IPA’s weekly links

Guest Post by Jeff Mosenkis of Innovations for Poverty Action.

  • Above, Tim Harfords postcard rules for reading statistics (gated), inspired by Harold Pollack’s personal finance rules index card.
  • ER docs seem to use mental heuristics – patients are more likely to get tested for and diagnosed with a heart attack if they go right after their 40th birthday than right before (job market paper from Stephen Coussens).
  • Dick Thaler’s Nobel Prize-winning Mental Accounting paper was originally rejected by the referees who said it didn’t have enough math. After some careful consultation, the editor overrode them.
  • Oxfam emphatically states that there’s no definitive evidence that the prostitutes hired by their staff in Haiti in the wake of the earthquake were underage. Which is an actual statement someone in Oxfam’s communication department had to issue after reporters discovered the behavior.
  • The National Science Foundation is requiring that universities receiving funding from them report sexual harassment. One potential unintended consequence (as I read the article) is that reporting just upheld findings could just incentivize universities to make reporting harder or quietly dismiss cases even more than they already do.
    • Police departments have done similar things – lowered crime statistics by making it harder to report crimes or weakening the description of a crime to a misdemeanor. The LAPD was found to have done this (h/t Elizabeth Pancotti), and NYPD in 2011, 2012, and last month.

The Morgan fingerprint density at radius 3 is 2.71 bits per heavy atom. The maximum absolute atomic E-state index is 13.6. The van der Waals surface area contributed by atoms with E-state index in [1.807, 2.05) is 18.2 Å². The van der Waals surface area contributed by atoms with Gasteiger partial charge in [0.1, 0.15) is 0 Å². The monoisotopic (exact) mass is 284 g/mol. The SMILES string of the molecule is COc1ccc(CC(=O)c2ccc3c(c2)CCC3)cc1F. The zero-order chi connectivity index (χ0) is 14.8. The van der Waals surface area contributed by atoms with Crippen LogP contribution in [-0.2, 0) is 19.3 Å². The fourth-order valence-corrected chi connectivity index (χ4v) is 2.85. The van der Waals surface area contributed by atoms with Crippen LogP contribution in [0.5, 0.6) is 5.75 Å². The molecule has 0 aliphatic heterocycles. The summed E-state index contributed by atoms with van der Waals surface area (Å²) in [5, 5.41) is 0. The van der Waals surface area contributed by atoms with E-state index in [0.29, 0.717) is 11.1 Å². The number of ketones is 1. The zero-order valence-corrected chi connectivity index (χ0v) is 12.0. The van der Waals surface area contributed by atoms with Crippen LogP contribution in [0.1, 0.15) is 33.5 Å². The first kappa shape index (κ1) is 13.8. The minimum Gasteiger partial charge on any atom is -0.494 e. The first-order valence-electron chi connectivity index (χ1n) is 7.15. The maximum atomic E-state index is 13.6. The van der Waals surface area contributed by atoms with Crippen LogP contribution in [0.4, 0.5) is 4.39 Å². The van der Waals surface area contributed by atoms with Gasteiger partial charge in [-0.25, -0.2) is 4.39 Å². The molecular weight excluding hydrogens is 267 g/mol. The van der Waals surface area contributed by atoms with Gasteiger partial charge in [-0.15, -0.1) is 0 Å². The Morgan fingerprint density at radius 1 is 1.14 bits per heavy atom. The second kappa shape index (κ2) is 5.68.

• One example: A UK paleontologist explains how she was retaliated against when she filed a sexual harassment claim with her university.
  • The census isn’t glamorous to the general public, but it’s really really important, among other things for apportioning Congressional representation. In an opinion piece David Leonhardt summarizes urgent concerns about how new leadership (not subject to Senate approval) and changes in questions and counting methods could rig the results for political benefit.
  • You may recall from last week that the U.S. is cutting back on emerging disease surveillance abroad by 80 percent. A investigation finds that a last-line antibiotic (one used when all other fails) is being used by the ton in chicken feed in India and exported to other countries. This allows poultry producers to grow more chicken in crowded and unsanitary conditions, but is begging for a drug-resistant superbug.
  • A public service announcement for economists, wherein Dina Pomeranz reminds Josh Angrist that seminar questions can be engaging without being contentious. Michael Kremer always comes up as a role model for asking questions in a supportive way.
  • How the great science reporter Ed Yong spent two years trying to fix the gender imbalance in experts he quotes in his stories.
  • And everybody’s getting psyched for the new movie coming out to learn how Wakanda aced governance, avoided the resource curse, and developed a healthy tech sector. But the Black Panther will premiere in Kisumu, Kenya, actress Lupita Nyong’o’s hometown before it’s shown in the U.S.